College & Alcohol

Exposure to alcohol may not be entirely new for college-bound students—in fact a 2011 national survey showed:

  • Most (70.8%) high-school students had tried alcohol and
  • Nearly a quarter (21.9%) had drunk to excess in the past month 1

What a Parent Can Do:

Start talking — Even before your adolescent heads to campus, start the conversation about alcohol and what a college-student might encounter. Helping anticipate difficult situations may help your teen to make better decisions in the moment. (See our conversation-tips below).

Go to Parents’ Weekend — Many colleges host a visiting weekend for parents during the fall semester. It is a wonderful opportunity for you to get to know your college-student’s living situation, meet his or her friends, peers, and mentors, and understand more about the school dynamic and social life.

Understand school policy — Most schools have a written alcohol policy, and many schools host meetings for parents specifically addressing issues of campus safety and alcohol policy. Take the time to attend this event and then to discuss it with your college-student. Know that some schools handle alcohol-related infractions internally, while others may involve local law enforcement.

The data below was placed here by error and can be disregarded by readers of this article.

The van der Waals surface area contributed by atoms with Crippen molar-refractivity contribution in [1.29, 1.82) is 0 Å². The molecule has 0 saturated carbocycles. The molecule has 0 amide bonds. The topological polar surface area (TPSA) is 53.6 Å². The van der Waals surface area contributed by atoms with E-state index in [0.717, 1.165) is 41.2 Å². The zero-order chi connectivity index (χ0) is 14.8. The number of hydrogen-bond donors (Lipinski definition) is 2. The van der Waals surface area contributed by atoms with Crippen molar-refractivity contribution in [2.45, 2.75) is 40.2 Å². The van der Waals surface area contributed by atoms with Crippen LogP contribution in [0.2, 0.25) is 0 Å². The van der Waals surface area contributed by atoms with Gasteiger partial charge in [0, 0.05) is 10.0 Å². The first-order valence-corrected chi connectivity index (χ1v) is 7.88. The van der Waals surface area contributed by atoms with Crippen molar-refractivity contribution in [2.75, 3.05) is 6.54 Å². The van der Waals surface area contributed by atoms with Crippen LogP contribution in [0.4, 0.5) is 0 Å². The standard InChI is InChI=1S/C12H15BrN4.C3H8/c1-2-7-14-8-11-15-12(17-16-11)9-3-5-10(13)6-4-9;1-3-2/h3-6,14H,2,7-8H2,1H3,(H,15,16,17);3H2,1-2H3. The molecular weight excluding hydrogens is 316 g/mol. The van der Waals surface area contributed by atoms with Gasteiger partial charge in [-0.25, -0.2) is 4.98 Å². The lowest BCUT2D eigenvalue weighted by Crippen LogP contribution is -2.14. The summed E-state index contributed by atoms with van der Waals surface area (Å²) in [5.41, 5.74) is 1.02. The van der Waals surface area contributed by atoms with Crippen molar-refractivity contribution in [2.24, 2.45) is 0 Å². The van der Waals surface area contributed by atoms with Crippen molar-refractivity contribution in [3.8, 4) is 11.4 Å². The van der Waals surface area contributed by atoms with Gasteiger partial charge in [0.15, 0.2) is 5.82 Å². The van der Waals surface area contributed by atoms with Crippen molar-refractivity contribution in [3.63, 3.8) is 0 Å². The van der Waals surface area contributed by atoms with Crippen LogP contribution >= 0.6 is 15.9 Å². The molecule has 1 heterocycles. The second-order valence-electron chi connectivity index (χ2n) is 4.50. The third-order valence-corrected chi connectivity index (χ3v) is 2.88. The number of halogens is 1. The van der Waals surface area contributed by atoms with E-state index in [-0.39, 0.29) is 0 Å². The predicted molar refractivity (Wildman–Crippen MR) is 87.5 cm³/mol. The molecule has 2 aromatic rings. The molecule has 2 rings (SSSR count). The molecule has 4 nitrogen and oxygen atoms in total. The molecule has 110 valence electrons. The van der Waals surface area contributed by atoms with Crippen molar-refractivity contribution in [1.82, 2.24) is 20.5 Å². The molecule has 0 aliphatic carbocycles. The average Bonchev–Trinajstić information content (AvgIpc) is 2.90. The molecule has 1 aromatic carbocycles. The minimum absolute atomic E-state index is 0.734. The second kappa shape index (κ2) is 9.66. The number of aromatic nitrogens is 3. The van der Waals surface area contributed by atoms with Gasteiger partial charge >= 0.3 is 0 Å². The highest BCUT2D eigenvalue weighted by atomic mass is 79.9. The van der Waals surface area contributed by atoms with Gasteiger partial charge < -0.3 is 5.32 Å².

Ask for a tour — Ask your college-student to show you around his or her dorm or apartment, campus, and favorite hangouts so that you are more familiar with the surroundings and community.

Keep in touch — Start the conversation about drinking before your student heads to campus, and continue it periodically thereafter when you check-in by phone, email, or in person.

Know who to call — Know who you, as a parent, can contact if you become concerned about your child’s behavior or safety. The office of Freshman Affairs or Parent Resources may be good places to start.

Conversation Tips and Topics:

Let them know where you stand — As a parent, you are still one of the most important influences in your adolescent’s life, believe it or not. Whatever your expectations are, make them very clear.

Start the conversation in a safe zone — Begin by discussing celebrities, news stories, or hypothetical situations before turning to questions involving friends or own personal behaviors.